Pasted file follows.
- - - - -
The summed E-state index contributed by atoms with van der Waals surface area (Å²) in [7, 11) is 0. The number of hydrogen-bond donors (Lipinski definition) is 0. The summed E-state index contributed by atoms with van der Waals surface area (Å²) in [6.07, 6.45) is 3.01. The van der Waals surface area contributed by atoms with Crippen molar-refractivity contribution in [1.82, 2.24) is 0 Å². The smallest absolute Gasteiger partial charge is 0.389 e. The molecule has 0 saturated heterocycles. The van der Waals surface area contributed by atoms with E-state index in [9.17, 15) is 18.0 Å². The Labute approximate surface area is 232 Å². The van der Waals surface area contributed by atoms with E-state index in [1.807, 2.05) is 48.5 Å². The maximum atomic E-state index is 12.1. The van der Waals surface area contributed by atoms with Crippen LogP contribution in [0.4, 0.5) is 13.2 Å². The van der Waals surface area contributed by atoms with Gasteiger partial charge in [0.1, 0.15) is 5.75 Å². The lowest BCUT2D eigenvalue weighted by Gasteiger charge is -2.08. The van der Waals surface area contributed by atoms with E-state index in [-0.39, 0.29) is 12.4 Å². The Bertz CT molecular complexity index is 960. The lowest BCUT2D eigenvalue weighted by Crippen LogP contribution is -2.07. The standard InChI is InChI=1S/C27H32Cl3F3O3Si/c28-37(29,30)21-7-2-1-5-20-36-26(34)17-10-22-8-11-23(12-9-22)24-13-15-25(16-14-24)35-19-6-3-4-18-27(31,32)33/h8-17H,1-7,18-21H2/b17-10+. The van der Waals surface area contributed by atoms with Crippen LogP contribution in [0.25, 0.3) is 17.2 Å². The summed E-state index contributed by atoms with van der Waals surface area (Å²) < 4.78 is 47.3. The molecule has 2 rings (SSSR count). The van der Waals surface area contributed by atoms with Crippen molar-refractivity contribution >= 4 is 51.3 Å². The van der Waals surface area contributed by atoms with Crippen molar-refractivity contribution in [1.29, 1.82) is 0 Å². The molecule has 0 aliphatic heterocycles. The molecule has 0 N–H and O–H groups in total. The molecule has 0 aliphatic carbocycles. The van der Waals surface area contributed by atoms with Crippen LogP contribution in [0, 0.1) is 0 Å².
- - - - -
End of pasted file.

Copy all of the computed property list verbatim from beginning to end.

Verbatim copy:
The summed E-state index contributed by atoms with van der Waals surface area (Å²) in [7, 11) is 0. The number of hydrogen-bond donors (Lipinski definition) is 0. The summed E-state index contributed by atoms with van der Waals surface area (Å²) in [6.07, 6.45) is 3.01. The van der Waals surface area contributed by atoms with Crippen molar-refractivity contribution in [1.82, 2.24) is 0 Å². The smallest absolute Gasteiger partial charge is 0.389 e. The molecule has 0 saturated heterocycles. The van der Waals surface area contributed by atoms with E-state index in [9.17, 15) is 18.0 Å². The Labute approximate surface area is 232 Å². The van der Waals surface area contributed by atoms with E-state index in [1.807, 2.05) is 48.5 Å². The maximum atomic E-state index is 12.1. The van der Waals surface area contributed by atoms with Crippen LogP contribution in [0.4, 0.5) is 13.2 Å². The van der Waals surface area contributed by atoms with Gasteiger partial charge in [0.1, 0.15) is 5.75 Å². The lowest BCUT2D eigenvalue weighted by Gasteiger charge is -2.08. The van der Waals surface area contributed by atoms with E-state index in [-0.39, 0.29) is 12.4 Å². The Bertz CT molecular complexity index is 960. The lowest BCUT2D eigenvalue weighted by Crippen LogP contribution is -2.07. The standard InChI is InChI=1S/C27H32Cl3F3O3Si/c28-37(29,30)21-7-2-1-5-20-36-26(34)17-10-22-8-11-23(12-9-22)24-13-15-25(16-14-24)35-19-6-3-4-18-27(31,32)33/h8-17H,1-7,18-21H2/b17-10+. The van der Waals surface area contributed by atoms with Crippen LogP contribution in [0.25, 0.3) is 17.2 Å². The summed E-state index contributed by atoms with van der Waals surface area (Å²) < 4.78 is 47.3. The molecule has 2 rings (SSSR count). The van der Waals surface area contributed by atoms with Crippen molar-refractivity contribution >= 4 is 51.3 Å². The van der Waals surface area contributed by atoms with Crippen molar-refractivity contribution in [1.29, 1.82) is 0 Å². The molecule has 0 aliphatic heterocycles. The molecule has 0 N–H and O–H groups in total. The molecule has 0 aliphatic carbocycles. The van der Waals surface area contributed by atoms with Crippen LogP contribution in [0, 0.1) is 0 Å².